10. I feel like I don't need to be "right" about "the rule" to present it as a theory. Until our OP gives us feedback, we may never know.

    The contrast between the foreground and the background is huge in this image. Perhaps that's the message and I missed it. I try to see what the photographer is trying to say and then when I don't get it, I start thinking about what I'd do if the image were mine. When the OP is inquisitive, which I think he is, I think it's appropriate for us to think and express ourselves both ways.
  11. I’d at least want to suggest that you do see what the photographer is trying to say … and don’t like it which is, of course, your prerogative and a valid form of critique. The reason I’m suggesting this is in what you say:
    You’re not missing it. You’re stating it clearly. Whether that was intended or accidental, it does seem to be what the photo is showing and where the photographer’s instincts took him.
    Again, a legitimate way to look at others’ work and critique it. And there are likely as many critiquing styles as photographing styles. I tend to enjoy maintaining that the photo is not mine and letting what’s already been done guide my comments. This is one reason I’ve found critiquing others’ photos so helpful to my own photography. Not because it’s reinforced my vision or my vision can reinforce theirs, but because critiquing this way seems to force me to question instead of rely on my own taste, to make sure I look at work with a different perspective from my usual one and see if there isn’t a photo there more unique to the other person that I may or may not like but that expresses their individuality and more unique vision.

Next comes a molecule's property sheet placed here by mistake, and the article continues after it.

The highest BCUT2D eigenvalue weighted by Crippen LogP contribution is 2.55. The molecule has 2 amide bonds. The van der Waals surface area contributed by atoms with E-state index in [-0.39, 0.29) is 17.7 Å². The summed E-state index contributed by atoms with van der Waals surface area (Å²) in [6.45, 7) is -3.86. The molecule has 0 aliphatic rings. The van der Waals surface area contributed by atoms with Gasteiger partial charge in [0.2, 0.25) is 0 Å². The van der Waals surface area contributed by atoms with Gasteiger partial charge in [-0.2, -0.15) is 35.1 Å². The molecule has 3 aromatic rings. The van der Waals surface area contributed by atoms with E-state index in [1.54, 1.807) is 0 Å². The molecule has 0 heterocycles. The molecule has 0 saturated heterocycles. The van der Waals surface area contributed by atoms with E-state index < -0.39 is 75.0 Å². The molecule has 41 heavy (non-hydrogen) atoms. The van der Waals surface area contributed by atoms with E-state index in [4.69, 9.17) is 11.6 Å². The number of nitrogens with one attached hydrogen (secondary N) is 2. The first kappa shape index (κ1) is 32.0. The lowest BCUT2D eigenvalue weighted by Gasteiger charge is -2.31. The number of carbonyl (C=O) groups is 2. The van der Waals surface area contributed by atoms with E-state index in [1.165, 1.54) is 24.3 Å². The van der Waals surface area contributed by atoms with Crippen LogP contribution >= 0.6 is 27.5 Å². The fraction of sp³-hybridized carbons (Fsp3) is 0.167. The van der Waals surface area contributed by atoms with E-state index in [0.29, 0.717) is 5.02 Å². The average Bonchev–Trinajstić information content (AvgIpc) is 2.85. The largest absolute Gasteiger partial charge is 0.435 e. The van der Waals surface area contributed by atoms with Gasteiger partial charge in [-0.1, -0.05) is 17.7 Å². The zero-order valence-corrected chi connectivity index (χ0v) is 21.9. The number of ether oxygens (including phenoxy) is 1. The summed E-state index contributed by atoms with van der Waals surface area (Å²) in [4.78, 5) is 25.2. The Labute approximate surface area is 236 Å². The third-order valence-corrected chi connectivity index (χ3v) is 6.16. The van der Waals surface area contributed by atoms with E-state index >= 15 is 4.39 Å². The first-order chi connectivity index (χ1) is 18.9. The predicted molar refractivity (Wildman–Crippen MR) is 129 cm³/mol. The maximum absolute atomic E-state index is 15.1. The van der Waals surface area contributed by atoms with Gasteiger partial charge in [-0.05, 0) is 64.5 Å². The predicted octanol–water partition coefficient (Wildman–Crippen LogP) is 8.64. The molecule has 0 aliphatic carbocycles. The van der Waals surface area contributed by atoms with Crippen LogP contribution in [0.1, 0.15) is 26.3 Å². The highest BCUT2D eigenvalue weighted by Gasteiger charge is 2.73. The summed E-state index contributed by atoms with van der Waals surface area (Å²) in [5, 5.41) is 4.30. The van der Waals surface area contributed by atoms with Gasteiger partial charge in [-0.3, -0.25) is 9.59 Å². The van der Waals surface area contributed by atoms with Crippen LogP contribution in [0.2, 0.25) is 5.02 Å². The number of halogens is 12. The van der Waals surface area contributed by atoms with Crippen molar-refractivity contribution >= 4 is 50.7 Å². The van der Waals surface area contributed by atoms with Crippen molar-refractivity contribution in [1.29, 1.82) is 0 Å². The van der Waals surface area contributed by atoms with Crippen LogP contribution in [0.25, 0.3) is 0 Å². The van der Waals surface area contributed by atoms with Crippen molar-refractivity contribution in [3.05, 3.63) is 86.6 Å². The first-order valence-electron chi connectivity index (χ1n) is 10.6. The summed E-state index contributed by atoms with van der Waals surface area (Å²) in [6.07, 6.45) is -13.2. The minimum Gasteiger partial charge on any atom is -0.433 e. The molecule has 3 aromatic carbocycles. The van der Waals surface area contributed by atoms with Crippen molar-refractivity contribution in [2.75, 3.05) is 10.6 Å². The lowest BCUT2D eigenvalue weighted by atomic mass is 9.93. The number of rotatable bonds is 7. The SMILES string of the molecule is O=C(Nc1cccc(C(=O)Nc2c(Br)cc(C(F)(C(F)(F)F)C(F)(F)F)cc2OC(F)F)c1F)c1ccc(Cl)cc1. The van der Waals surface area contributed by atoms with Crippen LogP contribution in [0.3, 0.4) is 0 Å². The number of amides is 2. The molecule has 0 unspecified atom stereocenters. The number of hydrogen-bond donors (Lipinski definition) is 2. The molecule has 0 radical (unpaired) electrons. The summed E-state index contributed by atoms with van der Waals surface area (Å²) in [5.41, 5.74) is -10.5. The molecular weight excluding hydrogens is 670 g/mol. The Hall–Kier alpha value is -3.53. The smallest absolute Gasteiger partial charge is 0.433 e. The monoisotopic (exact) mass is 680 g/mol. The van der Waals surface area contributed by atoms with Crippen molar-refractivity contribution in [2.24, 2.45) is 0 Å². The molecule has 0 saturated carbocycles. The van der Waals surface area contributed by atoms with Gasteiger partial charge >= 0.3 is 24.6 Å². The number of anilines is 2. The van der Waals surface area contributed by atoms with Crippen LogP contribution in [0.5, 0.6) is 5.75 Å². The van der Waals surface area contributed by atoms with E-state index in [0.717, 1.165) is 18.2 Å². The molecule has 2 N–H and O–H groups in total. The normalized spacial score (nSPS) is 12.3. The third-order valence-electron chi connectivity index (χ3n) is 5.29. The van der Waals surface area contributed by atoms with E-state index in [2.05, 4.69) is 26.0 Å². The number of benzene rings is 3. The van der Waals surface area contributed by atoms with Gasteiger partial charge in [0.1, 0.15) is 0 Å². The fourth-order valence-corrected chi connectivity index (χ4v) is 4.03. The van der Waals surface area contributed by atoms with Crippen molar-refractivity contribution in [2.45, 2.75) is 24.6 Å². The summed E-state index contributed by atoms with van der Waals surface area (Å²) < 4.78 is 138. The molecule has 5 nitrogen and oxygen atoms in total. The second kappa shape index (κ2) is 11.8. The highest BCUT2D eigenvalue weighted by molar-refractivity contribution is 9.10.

As you say, none of this is a matter of right or wrong. I think it’s great to be open not just to different tastes and ways of approaching all kinds of photos. It’s also great to share different ways we look at, think about, and critique others’.

    Last edited: Jul 26, 2021
    dcstep likes this.
  12. We're totally in sync. Thanks for your thoughtful input.
  13. Nice mood. Unfortunately, to my eye, it's not well balanced due to the cluster of rocks on the right side. It makes it too heavy on the right side. Perhaps a difference position would have spread them out to create a more balanced composition. Also, I would like to have seen more separation between the one rock that is almost a tangent with the waters edge in the background.
    dcstep likes this.
  14. I tried this maybe?